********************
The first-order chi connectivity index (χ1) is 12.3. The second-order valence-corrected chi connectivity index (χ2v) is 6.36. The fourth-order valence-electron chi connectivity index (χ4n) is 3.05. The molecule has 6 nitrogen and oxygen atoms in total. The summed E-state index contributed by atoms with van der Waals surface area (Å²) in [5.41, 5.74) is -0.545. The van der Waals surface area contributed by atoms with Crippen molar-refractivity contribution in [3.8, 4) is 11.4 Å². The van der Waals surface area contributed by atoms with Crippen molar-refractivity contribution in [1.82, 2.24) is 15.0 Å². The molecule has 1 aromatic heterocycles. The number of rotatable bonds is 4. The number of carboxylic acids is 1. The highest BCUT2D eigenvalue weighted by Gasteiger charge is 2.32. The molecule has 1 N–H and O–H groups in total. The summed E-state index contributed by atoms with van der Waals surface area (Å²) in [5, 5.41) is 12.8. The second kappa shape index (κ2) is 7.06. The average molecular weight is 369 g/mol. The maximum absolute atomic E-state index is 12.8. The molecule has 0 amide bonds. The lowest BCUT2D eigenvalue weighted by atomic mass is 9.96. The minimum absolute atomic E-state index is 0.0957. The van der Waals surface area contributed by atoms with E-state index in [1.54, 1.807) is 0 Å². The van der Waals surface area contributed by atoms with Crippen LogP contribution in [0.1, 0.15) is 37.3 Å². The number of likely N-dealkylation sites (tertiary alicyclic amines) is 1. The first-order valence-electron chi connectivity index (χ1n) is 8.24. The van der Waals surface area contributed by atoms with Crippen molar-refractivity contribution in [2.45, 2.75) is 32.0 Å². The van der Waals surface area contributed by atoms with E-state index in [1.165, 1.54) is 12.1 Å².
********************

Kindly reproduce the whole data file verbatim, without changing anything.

The first-order chi connectivity index (χ1) is 12.3. The second-order valence-corrected chi connectivity index (χ2v) is 6.36. The fourth-order valence-electron chi connectivity index (χ4n) is 3.05. The molecule has 6 nitrogen and oxygen atoms in total. The summed E-state index contributed by atoms with van der Waals surface area (Å²) in [5.41, 5.74) is -0.545. The van der Waals surface area contributed by atoms with Crippen molar-refractivity contribution in [3.8, 4) is 11.4 Å². The van der Waals surface area contributed by atoms with Crippen molar-refractivity contribution in [1.82, 2.24) is 15.0 Å². The molecule has 1 aromatic heterocycles. The number of rotatable bonds is 4. The number of carboxylic acids is 1. The highest BCUT2D eigenvalue weighted by Gasteiger charge is 2.32. The molecule has 1 N–H and O–H groups in total. The summed E-state index contributed by atoms with van der Waals surface area (Å²) in [5, 5.41) is 12.8. The second kappa shape index (κ2) is 7.06. The average molecular weight is 369 g/mol. The maximum absolute atomic E-state index is 12.8. The molecule has 0 amide bonds. The lowest BCUT2D eigenvalue weighted by atomic mass is 9.96. The minimum absolute atomic E-state index is 0.0957. The van der Waals surface area contributed by atoms with E-state index in [1.54, 1.807) is 0 Å². The van der Waals surface area contributed by atoms with Crippen LogP contribution in [0.1, 0.15) is 37.3 Å². The number of likely N-dealkylation sites (tertiary alicyclic amines) is 1. The first-order valence-electron chi connectivity index (χ1n) is 8.24. The van der Waals surface area contributed by atoms with Crippen molar-refractivity contribution in [2.45, 2.75) is 32.0 Å². The van der Waals surface area contributed by atoms with E-state index in [1.165, 1.54) is 12.1 Å².